by Bruce Brethauer
Euphorbia cylindrifolia v tuberifera is one of the most distinctive and bizarre of the miniature Euphorbias from Madagascar; it produces a partially buried irregular caudex which may grow to about the size of a fist, with many nearly horizontal branches radiating from it. The stems are textured with leaf scars and minute stipular prickles, and are tipped in clusters of small succulent leaves which are grooved on their upper surfaces. These leaves are small, about 1/2 inch or so in length. These leaves are tough and often persist over several seasons. Leaf color can vary from dark green to purplish brown depending upon light intensity, and whether or not the plant is stressed due to drought or other factors (plants which are maintained at moister levels tend to have greener leaves which tend to persist on the plant: plants which are subjected to extended drought or which are grown under very bright light will tend to have browner leaves, and may only maintain a few leaves at the stem tips).
The flowers (cyathium) are quite small, and are enveloped by nodding grey to yellowish-pink cyathophylls, which partially enclose the cyathium. The actual cyathium are minute - only a few millimeters across, and are best viewed from below. The downward oriented small "flowers", which are held low on the plant would suggest that ants probably play an important role in the pollination of these flowers. While this variety can be propagated from stem cuttings, such plants may never produce the characteristic caudex - only seed raised plants will produce a caudex.
Euphorbia cylindrifolia v tuberifera comes from the Didierea-Alluaudia forest (the so called Thorn Forests) in Southern Madagascar. It is listed under CITES Appendix 1, indicating that this variety is critically endangered - being at the edge of extinction in the wild. But paradoxically, this is a rather popular plant amongst cactophiles and growers of succulent "bonsai" and is one of the more commonly grown varieties of the caudiciform Euphorbias. It is readily available from many mail order nurseries specializing in succulents, and may also be available through companies offering plants suitable for bonsai.
This plant is closely allied to a complex of other Madagascan species which includes E. francosii, E. cap-saintemarienensis, and E. decaryi and their varieties. All are compact plants which are highly collectible, often regarded as succulent "bonsai". This variety is closely related to variety cylindrofolia, but differs in having a large caudex - also, variety tuberifera does not spread by undergorund stolons. This is one of most curious and interesting of the group. I have found it to be an easy plant to maintain in cultivation, responding quite well to my basic guidelines for growing cacti and other succulents. As with all Madagascan Euphorbias, this plant grows best at warmer temperatures (in my experience from the lower 80's to about the mid 90's during its growing season) and very bright light. It responds especially well to life on the patio during the summer months. While I have found this plant to be comparatively easy to grow, in researching this variety online, I have found a number of growers who have had difficulties with this plant, citing that their plants have proven to be sensitive to excess water. During its growing season, my plant appreciates frequent watering, and does not seem to be rot prone - however, during its winter dormancy, I am careful to make sure that this plant is not overwatered - I rarely water my plants more than once every 4 to 6 weeks in winter. This plant is sensitive to extended periods of cold, and is especially prone to rotting when it is exposed to cold during its winter dormancy. A potting medium with sharp drainage is essential, as is a warm growing season, and very bright light. While I would not say that this plant is any more susceptible to to infestations of mealy bugs than other euphorbias, in plants of this variety with lots of foliage and particularly dense branching, the presence of mealy bugs can go unnoticed until their numbers have increased to dangerous numbers. It is especially important to inspect plants for early signs of problems and take any necessary corrective measures as soon as possible. Healthy plants seem to be resistant to insect problems, so the presence of mealy bugs may also be an indicator of less than optimum growing conditions, and may suggest a change in the plant's growing conditions is called for. (after the mealy bugs have been eradicated).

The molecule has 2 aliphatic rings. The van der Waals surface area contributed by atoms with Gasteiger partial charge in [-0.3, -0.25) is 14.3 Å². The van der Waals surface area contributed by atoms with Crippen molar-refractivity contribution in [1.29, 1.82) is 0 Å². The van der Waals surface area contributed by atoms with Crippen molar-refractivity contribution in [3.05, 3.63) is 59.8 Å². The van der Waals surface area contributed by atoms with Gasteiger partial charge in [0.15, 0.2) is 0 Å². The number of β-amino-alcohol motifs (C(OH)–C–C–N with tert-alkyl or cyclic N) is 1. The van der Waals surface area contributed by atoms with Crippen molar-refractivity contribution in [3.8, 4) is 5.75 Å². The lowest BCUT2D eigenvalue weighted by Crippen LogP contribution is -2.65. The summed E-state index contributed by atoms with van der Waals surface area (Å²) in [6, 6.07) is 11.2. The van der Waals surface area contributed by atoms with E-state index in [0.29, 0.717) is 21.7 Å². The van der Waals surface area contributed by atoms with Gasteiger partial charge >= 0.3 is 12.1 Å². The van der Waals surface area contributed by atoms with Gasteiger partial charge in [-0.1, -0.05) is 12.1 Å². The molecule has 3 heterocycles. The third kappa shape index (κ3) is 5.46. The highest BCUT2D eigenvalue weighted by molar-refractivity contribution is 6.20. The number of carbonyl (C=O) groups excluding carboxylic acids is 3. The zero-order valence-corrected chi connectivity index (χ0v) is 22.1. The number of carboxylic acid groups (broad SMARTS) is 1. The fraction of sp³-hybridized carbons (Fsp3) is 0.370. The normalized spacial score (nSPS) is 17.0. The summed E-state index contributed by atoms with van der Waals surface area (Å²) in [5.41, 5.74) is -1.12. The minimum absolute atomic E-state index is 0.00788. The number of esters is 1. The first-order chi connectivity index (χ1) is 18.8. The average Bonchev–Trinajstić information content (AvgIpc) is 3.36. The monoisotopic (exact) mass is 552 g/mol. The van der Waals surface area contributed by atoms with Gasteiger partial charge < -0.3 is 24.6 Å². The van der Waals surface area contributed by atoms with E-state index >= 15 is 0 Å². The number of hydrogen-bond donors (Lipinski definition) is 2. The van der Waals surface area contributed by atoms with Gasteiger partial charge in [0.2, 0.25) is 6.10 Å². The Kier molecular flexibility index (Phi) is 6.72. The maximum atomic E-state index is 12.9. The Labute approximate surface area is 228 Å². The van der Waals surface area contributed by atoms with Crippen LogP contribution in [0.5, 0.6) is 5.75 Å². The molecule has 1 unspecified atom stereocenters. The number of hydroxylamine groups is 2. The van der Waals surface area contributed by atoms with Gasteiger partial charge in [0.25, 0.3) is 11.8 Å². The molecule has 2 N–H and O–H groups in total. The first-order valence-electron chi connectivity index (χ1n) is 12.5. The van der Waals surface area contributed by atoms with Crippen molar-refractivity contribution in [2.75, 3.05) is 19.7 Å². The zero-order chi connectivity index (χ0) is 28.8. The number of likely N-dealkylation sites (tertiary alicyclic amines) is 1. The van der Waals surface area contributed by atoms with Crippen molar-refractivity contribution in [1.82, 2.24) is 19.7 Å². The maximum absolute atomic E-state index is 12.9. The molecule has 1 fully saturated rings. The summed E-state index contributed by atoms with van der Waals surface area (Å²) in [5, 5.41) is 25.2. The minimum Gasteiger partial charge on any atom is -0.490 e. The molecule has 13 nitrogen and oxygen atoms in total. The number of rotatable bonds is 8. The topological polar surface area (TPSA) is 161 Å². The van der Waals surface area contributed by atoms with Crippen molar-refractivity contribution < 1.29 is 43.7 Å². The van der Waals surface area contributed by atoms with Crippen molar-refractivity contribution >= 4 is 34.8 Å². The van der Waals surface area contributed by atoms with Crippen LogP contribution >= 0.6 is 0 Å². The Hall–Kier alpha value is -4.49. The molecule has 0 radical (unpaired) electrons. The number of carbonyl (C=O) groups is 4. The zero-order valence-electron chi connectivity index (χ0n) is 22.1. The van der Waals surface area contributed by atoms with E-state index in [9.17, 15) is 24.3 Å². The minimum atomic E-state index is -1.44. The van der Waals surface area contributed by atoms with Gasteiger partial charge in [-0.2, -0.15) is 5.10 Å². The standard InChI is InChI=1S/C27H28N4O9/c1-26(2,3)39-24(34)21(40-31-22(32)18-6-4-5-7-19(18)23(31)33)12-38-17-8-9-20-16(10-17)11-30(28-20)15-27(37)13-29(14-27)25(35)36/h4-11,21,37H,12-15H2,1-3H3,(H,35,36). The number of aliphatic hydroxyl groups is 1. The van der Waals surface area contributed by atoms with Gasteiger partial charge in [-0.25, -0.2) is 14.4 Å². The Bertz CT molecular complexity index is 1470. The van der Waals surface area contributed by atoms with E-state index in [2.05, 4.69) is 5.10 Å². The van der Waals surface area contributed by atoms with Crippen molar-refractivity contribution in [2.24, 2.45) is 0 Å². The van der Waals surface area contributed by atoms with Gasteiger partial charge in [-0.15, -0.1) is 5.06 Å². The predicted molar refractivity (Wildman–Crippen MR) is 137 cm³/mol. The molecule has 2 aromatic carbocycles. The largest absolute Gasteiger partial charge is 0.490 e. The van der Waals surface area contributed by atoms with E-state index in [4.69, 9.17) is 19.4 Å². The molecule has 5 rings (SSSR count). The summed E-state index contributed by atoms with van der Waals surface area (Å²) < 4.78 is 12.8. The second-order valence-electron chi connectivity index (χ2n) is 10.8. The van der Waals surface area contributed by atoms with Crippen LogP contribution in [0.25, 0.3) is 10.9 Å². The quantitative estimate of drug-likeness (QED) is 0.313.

My greatest reservation with this variety is that it is a S L O W G R O W E R. Even under the best of circumstances, growth is ponderous, so expect to wait many years to produce an impressive specimen. On the other hand, it will take a very long time for this variety to outgrow its allotted space. A seedling fits comfortably in a very small bonsai pot. A shallow bonsai pot may also make the caudex "self rising": as the caudex expands downward to the bottom of the pot, it may push the plant upwards as the caudex grows.
This plant is not for every grower - The appearance of the plant is more curious than beautiful, and frankly, a well grown plant may have the appearance of a beached octopus, - often inducing novices to ask "Is it supposed to look like that?" Those of us who know and grow this plant appreciate it for its strange form, and that world-weary look of a true survivor. If you are looking for a plant with more beautiful lines or showy flowers, this is not the plant for you, nor is if for the impatient. It has a great appeal to those growers who already have an interest in the caudiciforms, and for growers of natural bonsai. If you have an interest in growing some of nature's more unusual plants - give this plant a try.
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